"There is no way a hunter can afford all this," her sisters said. "This home is fit for a king, and maybe even a god." As the visit wore on, her sisters grew more and more jealous of Psyche's prosperity. As they left, they told her, "I bet he doesn't let you see you because he's a wicked and vile beast and you would be disgusted at the sight of him. Poor girl, I can't believe you sleep with him!"

Psyche's Betrayal

Psyche grew worried as she thought about what her sisters had said. What if her husband was an ugly creature? She had never seen him, so she didn't know. What if he was an animal, or even a monster? That night she waited until her husband was asleep next to her and turned on the lamp so she could see his face. Instead of seeing a horrible beast, she laid eyes upon the most handsome man she had ever seen. She smiled when she saw him and thanked the gods for blessing her with such a wonderful husband. However, when she was staring at him, a drop of hot oil from the lamp landed on Ero's bare back, waking him up. He sat up and realized Psyche had not trusted him. He got up and left, heartbroken. Psyche followed him outside and heard Eros whisper "Love cannot live without trust" before he took flight and flew into the night. It was only then that Psyche realized her husband was the god of love and she wept for her loss.

Psyche's Punishment

More than anything she wanted to get Eros back, so Psyche went to Aphrodite and begged her to help her get her husband back. Aphrodite agreed, but only if Psyche did some tasks for the goddess of love to prove her worthy for her son. If she failed even one task, Eros was lost to Psyche forever. Psyche agreed, not knowing that Aphrodite really wanted Psyche's beauty to fade from hard work.

Aphrodite led Psyche to a hill where there was a giant hill of many different kinds of tiny seeds. "I want you to sort these seeds into different piles by this afternoon," Aphrodite said and then left.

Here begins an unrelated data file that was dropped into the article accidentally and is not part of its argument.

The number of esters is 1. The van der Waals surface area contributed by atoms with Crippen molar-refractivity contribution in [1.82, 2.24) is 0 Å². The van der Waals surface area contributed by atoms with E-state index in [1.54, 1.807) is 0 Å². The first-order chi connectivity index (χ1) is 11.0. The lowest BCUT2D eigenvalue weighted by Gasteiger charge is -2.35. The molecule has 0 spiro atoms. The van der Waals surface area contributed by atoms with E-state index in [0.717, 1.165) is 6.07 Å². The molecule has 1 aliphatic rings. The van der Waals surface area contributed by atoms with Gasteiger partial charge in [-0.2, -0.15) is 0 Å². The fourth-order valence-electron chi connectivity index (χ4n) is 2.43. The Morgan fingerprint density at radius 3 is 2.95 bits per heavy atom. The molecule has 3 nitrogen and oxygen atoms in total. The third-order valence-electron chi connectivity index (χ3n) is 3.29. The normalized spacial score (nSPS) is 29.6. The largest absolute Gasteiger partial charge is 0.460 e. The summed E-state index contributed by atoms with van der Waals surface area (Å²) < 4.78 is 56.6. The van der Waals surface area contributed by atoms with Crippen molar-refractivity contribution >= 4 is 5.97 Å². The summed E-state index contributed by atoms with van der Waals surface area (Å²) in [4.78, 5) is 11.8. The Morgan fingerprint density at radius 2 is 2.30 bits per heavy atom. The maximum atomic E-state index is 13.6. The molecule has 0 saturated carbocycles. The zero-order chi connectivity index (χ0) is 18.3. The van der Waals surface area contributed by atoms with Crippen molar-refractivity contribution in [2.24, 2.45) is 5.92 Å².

Psyche looked helplessly at the giant pile. It would take her days of constant work to sort through them all. There was no way she could get it done by the afternoon. Salvation came in the form of a colony of ants passing through. Seeing she was upset, they went to help her. It wasn't long before they were at work themselves with sorting the seeds into different piles, which was what the ants knew best. They moved quickly and efficiently and it wasn't long before the big hill of seeds became many different small piles. When Aphrodite came back and saw this, she got very angry. "You are not done with your tasks," she said coldly. That night she made Psyche sleep on the floor.

The next day Aphrodite gave Psyche an empty bottle and took her to a dangerous waterfall in the River Estige. The water cascaded over black, slippery rocks at such a pace that any mortal would quickly meet their death. Aphrodite told Psyche to get some of the water from the waterfall and then left. Psyche knew she couldn't get the water without being killed. No human could ever survive that. But it wasn't long before help came her way. An eagle flew by and snatched the empty bottle from her hands before flying to the waterfall, filling it, and then returning it to her. When Psyche presented Aphrodite with the water, the goddess became even more angry. "Someone must have helped you," she said, snatching the bottle from Psyche's hands. "There was no way you could have done that yourself." Again she made Psyche sleep on the floor, but Psyche didn't care. She still had a chance to be reunited with Eros and as long as that was possible, she would be happy.